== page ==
NEWS FROM THE UNITED STATES SENATE FOR IMMEDIATE RELEASE: September 19, 2017 Senators Introduce Bill to Reform Antiquated Hardrock Mining Laws Hardrock Mining and Reclamation Act will ensure mining companies pay their fair share and prevent future disasters like Gold King Mine blowout WASHINGTON — Today, U.S. Senators Tom Udall (D-N.M.), Martin Heinrich (D-N.M.), Michael Bennet (D-Colo.), Ron Wyden (D-Ore.) and Edward J. Markey (D-Mass.) introduced the Hardrock Mining and Reclamation Act of 2017, legislation to modernize the nation’s antiquated hardrock mining laws. The bill requires companies to pay royalties for the first time for the ability to extract mineral resources like gold, silver, and copper from public lands, helps ensure that taxpayers aren’t on the hook for cleaning up abandoned mines, and seeks to prevent another toxic spill like the Gold King Mine disaster of 2015. The Gold King Mine blowout spilled 3 million gallons of toxic wastewater into the Animas and San Juan rivers, and communities in New Mexico and Colorado are still waiting for compensation for the damage to their businesses and farms. “It’s time to end the antiquated sweetheart deal that hardrock mining companies have enjoyed for nearly 150 years,” said Udall, who has fought for mining reform continuously since he was first elected to the U.S. House of Representatives in 1998. “Like oil, gas, and coal producers, mining companies need to pay their fair share, but because our mining laws date back to the Gold Rush era, it’s the taxpayers who are on the hook for cleaning up hundreds of thousands of abandoned mines that are poisoning our watersheds and threatening our communities. The Gold King Mine disaster – and the harm it has caused to Navajo Nation and New Mexico communities – show why we need to bring our laws into the 21st century. We no longer travel West by covered wagon and oxen, and our mining laws should no longer favor Manifest Destiny and the domination of the continent. This legislation will help communities across the West clean up these dangerous abandoned mines, and ensure that taxpayers are getting their fare share of the profit from resources mined on public lands.” “Toxins leaking out of thousands of abandoned hardrock mines threaten public health and damage our watersheds every day,” said Heinrich. “In the Southwest, water is our most precious resource and we cannot continue to do nothing while toxic metals are drained into our rivers and drinking water supplies. We cannot wait to take action until another Gold King Mine disaster strikes again. It is time that Congress overhaul our outdated and ineffective federal hardrock mining policy so taxpayers aren’t the ones on the hook when something goes wrong. We must come together and pass these pragmatic reforms to stop future disasters, and protect the health of our communities, our land, and our water.” "The Gold King spill continues to be a reminder of the threat that abandoned mines pose," said Bennet. "Hardrock mining is a part of our heritage in Colorado, but it is long past time to reform our antiquated mining laws. This bill would provide the resources necessary to help clean up the thousands of abandoned mines in Colorado, improve water quality, and prevent a future disaster for downstream communities." “Private companies that profit from mining on public lands ought to pay for using those lands and for cleaning up the messes they’ve created,” said Wyden. “This common-sense legislation would update a century-old law to make sure hardrock mining companies no longer get a free ride when it comes to cleaning up abandoned mines, which threaten public safety and the environment.” “Huge multinational mining companies can extract gold, silver and other valuable hardrock minerals right now that belong to American taxpayers without paying a dime under a mining law passed after the Civil War,” said Markey. "The mining law of 1872 isn’t just outdated, it’s outrageous. We need to ensure that these large mining companies pay their fair share to mine on public lands so that we have the revenue to protect public health and the environment by cleaning up the hundreds of thousands of dangerous, toxic abandoned mines in Western states.” An estimated half million abandoned hardrock mines like the Gold King are scattered across the West, many leaking toxic chemicals and threatening downstream communities. Yet taxpayers are on the hook to cover the $20 billion-$50 billion it would cost to clean up the mines. The lawmakers' bill offers a common-sense solution to take the burden off taxpayers. Current law dates back to 1872 and allows companies to take gold, silver, copper, uranium and other minerals from public land without paying any royalties. The lawmakers' bill would update the law and impose a common-sense royalty on hardrock mining companies — similar to that paid by oil and gas and coal companies for decades — to help pay for abandoned mine cleanup and prevent future disasters. The bill is also supported by U.S. Representative Ben Ray Luján (D-N.M.). Udall, Heinrich, Bennet, Wyden, Markey, and Luján championed similar House and Senate bills in 2015. “The Gold King Mine spill was a painful reminder of the legacy of hardrock mining in the West that has resulted in thousands of abandoned mines that contain toxic materials,” said Luján. “That’s why I am working with my colleagues in the House on similar legislation to update outdated laws that have left the American people to bear the brunt – and the cost -- of addressing the damage that has been done to our land and water. We must act to ensure that mining companies contribute to the much-needed effort to clean up abandoned mines.” The Hardrock Mining and Reclamation Act of 2017 would: - Require hardrock mining companies to pay an annual rental payment for claimed public land, similar to other public land users. - Set a royalty rate for new operations of 2 percent-5 percent based on the gross income of new production on federal land (would not apply to mining operations already in commercial production or those with an approved plan of operations). - Create a Hardrock Minerals Reclamation Fund for abandoned mine cleanup. The fund would be infused by an abandoned mine reclamation fee of 0.6 percent-2 percent. - Give the Secretary of the Interior the authority to grant royalty relief to mining operations based on economic factors. - Require an exploration permit and mining operations permit for noncasual mining operations on federal land, valid for 30 years and as long as commercial production occurs. - Permit states, political subdivisions, and Indian Tribes to petition the Secretary of the Interior to have lands withdrawn from mining. - Require an expedited review of areas that may be inappropriate for mining, and allow specific areas be reviewed for possible withdrawal. ### Contacts: Jennifer Talhelm (Udall) 202.228.6870 / Whitney Potter (Heinrich) 202.228.1578 / Samantha Slater (Bennet) 202.228.5905 / Sam Offerdahl (Wyden) 202.224.5039 / Giselle Barry (Markey) 202.224.2742 / Joe Shoemaker (Luján) 202.225.6190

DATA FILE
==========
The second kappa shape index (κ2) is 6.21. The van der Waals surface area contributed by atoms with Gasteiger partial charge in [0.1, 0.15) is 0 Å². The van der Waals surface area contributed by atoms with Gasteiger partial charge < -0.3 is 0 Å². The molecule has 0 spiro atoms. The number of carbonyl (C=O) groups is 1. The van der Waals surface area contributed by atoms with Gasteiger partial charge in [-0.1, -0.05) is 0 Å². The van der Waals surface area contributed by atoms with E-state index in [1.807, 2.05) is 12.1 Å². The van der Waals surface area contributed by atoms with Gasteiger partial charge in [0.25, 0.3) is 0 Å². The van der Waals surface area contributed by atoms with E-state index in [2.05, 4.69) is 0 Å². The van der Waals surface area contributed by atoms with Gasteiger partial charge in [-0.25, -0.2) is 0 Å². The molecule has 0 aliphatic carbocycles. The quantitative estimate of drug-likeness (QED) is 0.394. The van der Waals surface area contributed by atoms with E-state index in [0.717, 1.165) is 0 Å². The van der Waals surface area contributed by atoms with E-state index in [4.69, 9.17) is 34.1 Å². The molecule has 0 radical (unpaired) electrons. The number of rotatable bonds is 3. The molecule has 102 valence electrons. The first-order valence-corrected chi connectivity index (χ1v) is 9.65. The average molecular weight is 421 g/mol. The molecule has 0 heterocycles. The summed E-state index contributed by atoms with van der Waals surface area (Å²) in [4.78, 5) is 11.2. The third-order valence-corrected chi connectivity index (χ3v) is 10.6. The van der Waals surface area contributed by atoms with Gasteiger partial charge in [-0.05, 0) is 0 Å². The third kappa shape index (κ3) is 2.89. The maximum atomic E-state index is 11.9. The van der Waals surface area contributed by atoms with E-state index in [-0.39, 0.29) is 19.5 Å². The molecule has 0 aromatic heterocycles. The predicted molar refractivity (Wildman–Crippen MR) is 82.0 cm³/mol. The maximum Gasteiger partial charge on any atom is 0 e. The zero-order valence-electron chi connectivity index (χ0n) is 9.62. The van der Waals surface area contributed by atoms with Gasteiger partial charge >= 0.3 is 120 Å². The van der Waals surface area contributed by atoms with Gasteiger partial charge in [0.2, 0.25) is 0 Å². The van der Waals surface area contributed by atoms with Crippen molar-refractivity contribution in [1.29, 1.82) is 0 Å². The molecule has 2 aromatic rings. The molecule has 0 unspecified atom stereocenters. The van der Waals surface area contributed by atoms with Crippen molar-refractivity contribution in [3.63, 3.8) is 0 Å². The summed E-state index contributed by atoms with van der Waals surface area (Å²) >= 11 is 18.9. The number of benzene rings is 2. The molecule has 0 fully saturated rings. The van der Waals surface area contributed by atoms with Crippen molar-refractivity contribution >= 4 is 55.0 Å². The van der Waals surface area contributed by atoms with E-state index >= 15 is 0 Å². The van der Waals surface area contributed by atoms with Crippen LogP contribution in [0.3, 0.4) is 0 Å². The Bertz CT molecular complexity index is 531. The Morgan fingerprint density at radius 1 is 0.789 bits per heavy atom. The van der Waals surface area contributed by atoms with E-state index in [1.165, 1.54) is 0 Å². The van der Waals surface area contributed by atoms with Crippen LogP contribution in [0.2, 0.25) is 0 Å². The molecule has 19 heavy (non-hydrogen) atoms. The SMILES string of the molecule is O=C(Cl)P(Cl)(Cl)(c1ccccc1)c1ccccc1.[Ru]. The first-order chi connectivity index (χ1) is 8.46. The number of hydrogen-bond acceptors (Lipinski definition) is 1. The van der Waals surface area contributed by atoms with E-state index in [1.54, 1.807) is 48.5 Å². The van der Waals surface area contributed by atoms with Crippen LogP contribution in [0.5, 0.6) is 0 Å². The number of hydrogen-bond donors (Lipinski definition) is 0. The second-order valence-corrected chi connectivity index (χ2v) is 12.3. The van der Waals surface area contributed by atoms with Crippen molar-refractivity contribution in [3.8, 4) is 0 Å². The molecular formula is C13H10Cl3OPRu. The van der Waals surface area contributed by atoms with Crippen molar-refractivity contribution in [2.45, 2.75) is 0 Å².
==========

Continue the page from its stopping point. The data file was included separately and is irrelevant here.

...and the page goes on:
ECONOMIC IMPACTS OF TRICHOMONIASIS Wenzel, J, Gifford, C., Hawkes, J1 Introduction